The Brain Drain

The Brain Drain

Dr. James Naismith

An Analogy

Canada is becoming desperately short of brains, according to a recent report by the Bladen commission on higher education. Shortage of doctors, dentists, scientists, and university lecturers is causing national concern. Not only is production of such skills too limited: a serious drain is taking place, particularly to the United States of America. It is estimated that 3,500 highly skilled professional workers move from Canada yearly. Higher pay, greater opportunities, better climate and easier divorce are among the factors that are luring people south of the border. Nor is Canada alone in this: other countries have the same problems. British leaders have been grappling with them for some years. The “brain drain” is reaching alarming proportions, and drastic measures have been urged to stem the tide, to close the gap.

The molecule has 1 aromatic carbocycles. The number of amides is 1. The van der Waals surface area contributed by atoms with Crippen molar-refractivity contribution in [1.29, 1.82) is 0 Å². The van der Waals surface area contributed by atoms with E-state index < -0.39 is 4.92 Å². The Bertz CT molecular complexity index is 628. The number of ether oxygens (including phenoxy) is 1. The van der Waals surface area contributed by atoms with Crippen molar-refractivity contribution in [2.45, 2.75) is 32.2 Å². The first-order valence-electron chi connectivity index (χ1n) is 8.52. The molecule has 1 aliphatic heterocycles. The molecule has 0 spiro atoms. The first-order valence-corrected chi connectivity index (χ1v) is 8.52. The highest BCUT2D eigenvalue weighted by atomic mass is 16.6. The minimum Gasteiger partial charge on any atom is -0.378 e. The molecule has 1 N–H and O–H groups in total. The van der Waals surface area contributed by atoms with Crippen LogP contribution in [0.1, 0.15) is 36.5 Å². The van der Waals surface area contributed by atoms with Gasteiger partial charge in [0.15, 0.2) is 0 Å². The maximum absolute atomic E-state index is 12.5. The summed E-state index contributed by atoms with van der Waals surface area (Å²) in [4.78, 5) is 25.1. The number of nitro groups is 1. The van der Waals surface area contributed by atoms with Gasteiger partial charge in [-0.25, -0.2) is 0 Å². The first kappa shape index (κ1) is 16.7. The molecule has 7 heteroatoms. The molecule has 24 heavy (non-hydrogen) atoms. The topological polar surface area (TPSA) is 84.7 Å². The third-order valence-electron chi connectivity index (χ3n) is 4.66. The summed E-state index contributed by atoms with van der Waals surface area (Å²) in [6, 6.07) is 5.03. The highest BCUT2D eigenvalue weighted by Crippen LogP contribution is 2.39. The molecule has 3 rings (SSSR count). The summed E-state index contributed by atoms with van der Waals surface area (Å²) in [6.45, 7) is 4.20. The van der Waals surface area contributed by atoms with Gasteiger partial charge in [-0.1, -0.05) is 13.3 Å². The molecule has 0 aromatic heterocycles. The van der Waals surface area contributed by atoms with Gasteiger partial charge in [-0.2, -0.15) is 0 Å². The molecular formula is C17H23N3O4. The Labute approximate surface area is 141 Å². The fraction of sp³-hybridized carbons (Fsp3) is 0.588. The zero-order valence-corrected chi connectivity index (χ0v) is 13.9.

Many assemblies are faced with a similar serious problem. Godly overseers are concerned that some of the most promising, spiritual, capable, and keen young Christians — future leaders — and others, less talented but still important, are being lost to the assemblies. Many continue in effective witness elsewhere, and we ought to praise God for this, but their leaving us should nevertheless cause us dismay and alarm. How can we stem the tide? How can we stop the drain? How can we close the gap?

We can only remedy the situation if we can pinpoint the cause. Accurate diagnosis must precede effective therapy. We can never solve the problem unless we know what the basic problem is.

Let us try to analyse some of the main reasons for this drain:

Lack of Conviction